First time I've heard about this, but it doesn't mean it's not well-known.
Sounds a little similar to OATH HOTP / TOTP. OATH is based on RFC 4226 and seems at least at a first glance more robust. For example it uses HMAC instead of simple hash (motp uses MD5). OATH was also adopted by products like Yubikey and recently Google Authenticator.
Based on these very shallow facts, I'd say I would personally prefer OATH over this seemingly-bespoke solution. It would require a deeper analysis to really flash out the advantages/disadvantages of those schemes.
I hope this answers your first two questions.
As for the reasons for choosing it - One Time Password (OTP) not only protects against eavesdropping over the communication line. So whilst SSL will ensure the password (or one-time-password) is transported securely, OTP ensures that even if the password is lost/stolen, it cannot be re-used. It's unique for every session. So even if someone looked over your shoulder when you typed your password, since it's a one-time password, they can't use it again.
There are some other advantages to OTP schemes, in this case it acts as a 2nd factor authentication. Not only what you know, but also what you have. In those mobile-based OTP schemes, it's usually some secret key that is stored on your phone and is used to generate the password. So an attacker will not only need your password, but also your phone (or the key on your phone), in order to authenticate as you.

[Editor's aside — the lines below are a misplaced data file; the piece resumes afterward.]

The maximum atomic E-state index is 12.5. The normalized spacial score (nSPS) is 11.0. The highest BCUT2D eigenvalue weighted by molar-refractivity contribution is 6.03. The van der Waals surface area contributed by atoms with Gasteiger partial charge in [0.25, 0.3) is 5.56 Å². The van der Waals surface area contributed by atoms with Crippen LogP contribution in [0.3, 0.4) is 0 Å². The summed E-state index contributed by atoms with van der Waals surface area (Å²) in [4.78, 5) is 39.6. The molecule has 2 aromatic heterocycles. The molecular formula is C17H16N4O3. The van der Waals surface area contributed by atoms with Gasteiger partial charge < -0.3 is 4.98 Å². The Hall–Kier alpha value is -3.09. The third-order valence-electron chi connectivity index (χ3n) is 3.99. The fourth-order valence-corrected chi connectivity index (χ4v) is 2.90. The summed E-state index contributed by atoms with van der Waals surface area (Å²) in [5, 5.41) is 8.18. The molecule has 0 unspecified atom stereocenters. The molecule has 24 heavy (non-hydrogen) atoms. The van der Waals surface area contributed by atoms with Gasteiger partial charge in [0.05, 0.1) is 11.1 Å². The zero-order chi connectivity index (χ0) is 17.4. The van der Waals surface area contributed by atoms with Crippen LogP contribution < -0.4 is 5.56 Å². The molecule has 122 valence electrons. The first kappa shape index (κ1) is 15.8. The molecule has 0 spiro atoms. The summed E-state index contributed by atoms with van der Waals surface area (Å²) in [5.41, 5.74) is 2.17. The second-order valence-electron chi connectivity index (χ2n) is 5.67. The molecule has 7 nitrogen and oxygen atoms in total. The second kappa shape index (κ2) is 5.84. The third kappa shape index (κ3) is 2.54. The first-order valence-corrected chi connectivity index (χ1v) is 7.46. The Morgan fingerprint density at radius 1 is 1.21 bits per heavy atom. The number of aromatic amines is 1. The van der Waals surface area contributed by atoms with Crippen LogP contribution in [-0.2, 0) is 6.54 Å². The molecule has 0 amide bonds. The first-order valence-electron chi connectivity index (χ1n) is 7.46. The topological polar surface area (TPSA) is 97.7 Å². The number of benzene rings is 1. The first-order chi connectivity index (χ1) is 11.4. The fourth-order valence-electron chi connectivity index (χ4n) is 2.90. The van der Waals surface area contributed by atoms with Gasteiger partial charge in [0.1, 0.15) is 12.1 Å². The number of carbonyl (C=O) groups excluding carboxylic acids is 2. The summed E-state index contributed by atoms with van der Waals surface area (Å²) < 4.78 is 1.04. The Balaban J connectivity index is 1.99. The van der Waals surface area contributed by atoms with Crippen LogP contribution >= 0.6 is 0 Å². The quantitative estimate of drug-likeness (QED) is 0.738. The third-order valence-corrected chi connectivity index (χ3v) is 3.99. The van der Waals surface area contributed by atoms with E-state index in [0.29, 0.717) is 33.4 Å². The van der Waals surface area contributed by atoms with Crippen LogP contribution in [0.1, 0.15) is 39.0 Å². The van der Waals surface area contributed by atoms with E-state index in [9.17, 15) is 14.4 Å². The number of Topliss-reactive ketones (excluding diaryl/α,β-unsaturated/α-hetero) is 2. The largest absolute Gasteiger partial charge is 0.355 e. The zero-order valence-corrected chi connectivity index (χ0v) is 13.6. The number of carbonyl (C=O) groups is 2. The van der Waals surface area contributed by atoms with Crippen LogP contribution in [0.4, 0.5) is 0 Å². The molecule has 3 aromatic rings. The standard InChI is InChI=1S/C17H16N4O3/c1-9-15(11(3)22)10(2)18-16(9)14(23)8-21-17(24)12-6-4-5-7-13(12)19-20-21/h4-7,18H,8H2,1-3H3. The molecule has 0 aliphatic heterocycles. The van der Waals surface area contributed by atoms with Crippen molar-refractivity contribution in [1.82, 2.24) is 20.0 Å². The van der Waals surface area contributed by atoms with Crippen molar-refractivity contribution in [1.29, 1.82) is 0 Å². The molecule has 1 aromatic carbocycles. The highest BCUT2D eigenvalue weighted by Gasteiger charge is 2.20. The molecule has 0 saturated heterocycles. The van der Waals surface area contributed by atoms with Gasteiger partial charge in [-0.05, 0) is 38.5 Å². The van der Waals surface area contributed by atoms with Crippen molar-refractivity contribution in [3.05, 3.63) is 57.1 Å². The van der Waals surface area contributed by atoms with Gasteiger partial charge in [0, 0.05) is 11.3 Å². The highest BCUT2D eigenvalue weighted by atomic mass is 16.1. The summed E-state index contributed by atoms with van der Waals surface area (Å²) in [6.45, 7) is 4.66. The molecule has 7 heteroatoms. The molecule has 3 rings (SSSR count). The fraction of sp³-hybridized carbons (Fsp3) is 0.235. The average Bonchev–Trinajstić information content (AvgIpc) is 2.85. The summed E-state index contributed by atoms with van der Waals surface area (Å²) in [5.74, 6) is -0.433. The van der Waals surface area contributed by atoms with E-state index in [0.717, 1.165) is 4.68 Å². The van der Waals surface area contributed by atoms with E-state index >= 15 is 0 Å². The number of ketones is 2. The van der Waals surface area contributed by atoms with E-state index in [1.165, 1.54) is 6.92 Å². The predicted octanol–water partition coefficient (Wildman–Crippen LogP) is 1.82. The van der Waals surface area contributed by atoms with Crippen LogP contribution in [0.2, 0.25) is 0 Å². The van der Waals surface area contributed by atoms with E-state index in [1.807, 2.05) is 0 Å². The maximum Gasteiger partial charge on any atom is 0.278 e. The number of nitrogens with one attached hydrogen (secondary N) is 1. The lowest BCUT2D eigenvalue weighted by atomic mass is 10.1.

Most authentication schemes are complementary to SSL and wouldn't replace it. Even if the authentication process is secure, there's usually other data being exchanged, or some kind of session established. For example, consider logging into your bank account, and then viewing transactions or transferring funds. Protecting the authentication alone (e.g. via OTP) is not enough. Same goes to just protecting the connection (using SSL without authentication). To protect it better you'd usually combine SSL with some form of user authentication.
Regarding your concern about storing PIN/key in reversible form rather than using a secure-hash. I would say this is probably an acceptable trade-off considering what you gain. OTP gives you great protection against cases where the static password might be leaked (including phishing, over-the-shoulder, people writing down their passwords, social engineering etc). Even if one OTP password is leaked, it limits its usefulness -- it can only be used once and within a limited timeframe typically. The downside is that you have to make sure your authentication server (and to some extent user devices) are well-protected. If your server is your weak-spot, then, I'm not sure secure hashes alone are going to be enough to protect you anyway. Plus, combining it with SSL and a standard (hashed) password could really boost your protection even further.